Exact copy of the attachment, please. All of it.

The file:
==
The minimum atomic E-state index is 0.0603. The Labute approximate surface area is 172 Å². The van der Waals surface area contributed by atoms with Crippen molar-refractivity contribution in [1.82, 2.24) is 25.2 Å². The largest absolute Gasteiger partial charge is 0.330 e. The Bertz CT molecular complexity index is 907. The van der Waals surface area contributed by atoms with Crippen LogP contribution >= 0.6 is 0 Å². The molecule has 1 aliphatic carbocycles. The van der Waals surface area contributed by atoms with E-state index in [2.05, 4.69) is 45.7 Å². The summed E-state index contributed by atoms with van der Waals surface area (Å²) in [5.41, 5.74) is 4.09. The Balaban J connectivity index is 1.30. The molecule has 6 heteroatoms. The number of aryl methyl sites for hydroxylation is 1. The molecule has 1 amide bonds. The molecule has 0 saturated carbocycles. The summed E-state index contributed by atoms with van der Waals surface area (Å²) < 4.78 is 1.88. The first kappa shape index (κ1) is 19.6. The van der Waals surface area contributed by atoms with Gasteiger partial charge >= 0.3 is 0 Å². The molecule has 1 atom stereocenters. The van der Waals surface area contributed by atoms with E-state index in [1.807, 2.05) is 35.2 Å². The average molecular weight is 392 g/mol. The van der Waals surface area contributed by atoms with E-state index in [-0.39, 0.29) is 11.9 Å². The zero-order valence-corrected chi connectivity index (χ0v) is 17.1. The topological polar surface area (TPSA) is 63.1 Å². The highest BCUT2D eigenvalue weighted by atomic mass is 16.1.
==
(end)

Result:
The minimum atomic E-state index is 0.0603. The Labute approximate surface area is 172 Å². The van der Waals surface area contributed by atoms with Crippen molar-refractivity contribution in [1.82, 2.24) is 25.2 Å². The largest absolute Gasteiger partial charge is 0.330 e. The Bertz CT molecular complexity index is 907. The van der Waals surface area contributed by atoms with Crippen LogP contribution >= 0.6 is 0 Å². The molecule has 1 aliphatic carbocycles. The van der Waals surface area contributed by atoms with E-state index in [2.05, 4.69) is 45.7 Å². The summed E-state index contributed by atoms with van der Waals surface area (Å²) in [5.41, 5.74) is 4.09. The Balaban J connectivity index is 1.30. The molecule has 6 heteroatoms. The number of aryl methyl sites for hydroxylation is 1. The molecule has 1 amide bonds. The molecule has 0 saturated carbocycles. The summed E-state index contributed by atoms with van der Waals surface area (Å²) < 4.78 is 1.88. The first kappa shape index (κ1) is 19.6. The van der Waals surface area contributed by atoms with Gasteiger partial charge >= 0.3 is 0 Å². The molecule has 1 atom stereocenters. The van der Waals surface area contributed by atoms with E-state index in [1.807, 2.05) is 35.2 Å². The average molecular weight is 392 g/mol. The van der Waals surface area contributed by atoms with E-state index in [-0.39, 0.29) is 11.9 Å². The zero-order valence-corrected chi connectivity index (χ0v) is 17.1. The topological polar surface area (TPSA) is 63.1 Å². The highest BCUT2D eigenvalue weighted by atomic mass is 16.1.